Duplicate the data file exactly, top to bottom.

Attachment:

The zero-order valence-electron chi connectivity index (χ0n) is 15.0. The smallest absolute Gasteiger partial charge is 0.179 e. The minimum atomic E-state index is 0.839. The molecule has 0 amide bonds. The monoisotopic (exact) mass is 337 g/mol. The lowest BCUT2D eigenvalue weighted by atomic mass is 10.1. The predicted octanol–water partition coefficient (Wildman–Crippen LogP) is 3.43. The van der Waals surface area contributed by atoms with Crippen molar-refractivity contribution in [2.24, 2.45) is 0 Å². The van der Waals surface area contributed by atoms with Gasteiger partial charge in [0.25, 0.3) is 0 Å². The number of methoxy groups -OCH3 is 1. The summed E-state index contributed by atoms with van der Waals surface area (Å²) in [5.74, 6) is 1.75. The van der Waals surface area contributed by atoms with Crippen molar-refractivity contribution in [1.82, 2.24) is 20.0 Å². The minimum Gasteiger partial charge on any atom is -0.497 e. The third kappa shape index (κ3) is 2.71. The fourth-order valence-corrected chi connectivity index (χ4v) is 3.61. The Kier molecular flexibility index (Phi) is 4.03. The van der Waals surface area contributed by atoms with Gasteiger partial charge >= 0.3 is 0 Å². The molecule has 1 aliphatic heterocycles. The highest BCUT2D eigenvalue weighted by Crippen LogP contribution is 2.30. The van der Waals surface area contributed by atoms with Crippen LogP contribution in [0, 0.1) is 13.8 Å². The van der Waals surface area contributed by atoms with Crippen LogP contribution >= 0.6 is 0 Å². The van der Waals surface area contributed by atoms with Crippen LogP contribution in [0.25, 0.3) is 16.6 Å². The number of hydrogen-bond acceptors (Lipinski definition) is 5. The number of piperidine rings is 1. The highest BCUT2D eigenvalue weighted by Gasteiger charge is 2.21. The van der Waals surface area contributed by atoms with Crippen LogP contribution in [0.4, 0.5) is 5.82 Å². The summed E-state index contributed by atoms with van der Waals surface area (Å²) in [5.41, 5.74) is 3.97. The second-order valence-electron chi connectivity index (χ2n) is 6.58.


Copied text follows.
The zero-order valence-electron chi connectivity index (χ0n) is 15.0. The smallest absolute Gasteiger partial charge is 0.179 e. The minimum atomic E-state index is 0.839. The molecule has 0 amide bonds. The monoisotopic (exact) mass is 337 g/mol. The lowest BCUT2D eigenvalue weighted by atomic mass is 10.1. The predicted octanol–water partition coefficient (Wildman–Crippen LogP) is 3.43. The van der Waals surface area contributed by atoms with Crippen molar-refractivity contribution in [2.24, 2.45) is 0 Å². The van der Waals surface area contributed by atoms with Gasteiger partial charge in [0.25, 0.3) is 0 Å². The number of methoxy groups -OCH3 is 1. The summed E-state index contributed by atoms with van der Waals surface area (Å²) in [5.74, 6) is 1.75. The van der Waals surface area contributed by atoms with Crippen molar-refractivity contribution in [1.82, 2.24) is 20.0 Å². The minimum Gasteiger partial charge on any atom is -0.497 e. The third kappa shape index (κ3) is 2.71. The fourth-order valence-corrected chi connectivity index (χ4v) is 3.61. The Kier molecular flexibility index (Phi) is 4.03. The van der Waals surface area contributed by atoms with Gasteiger partial charge >= 0.3 is 0 Å². The molecule has 1 aliphatic heterocycles. The highest BCUT2D eigenvalue weighted by Crippen LogP contribution is 2.30. The van der Waals surface area contributed by atoms with Crippen LogP contribution in [0, 0.1) is 13.8 Å². The van der Waals surface area contributed by atoms with Crippen LogP contribution >= 0.6 is 0 Å². The van der Waals surface area contributed by atoms with Crippen LogP contribution in [0.25, 0.3) is 16.6 Å². The number of hydrogen-bond acceptors (Lipinski definition) is 5. The number of piperidine rings is 1. The highest BCUT2D eigenvalue weighted by Gasteiger charge is 2.21. The van der Waals surface area contributed by atoms with Crippen LogP contribution in [0.4, 0.5) is 5.82 Å². The summed E-state index contributed by atoms with van der Waals surface area (Å²) in [5.41, 5.74) is 3.97. The second-order valence-electron chi connectivity index (χ2n) is 6.58.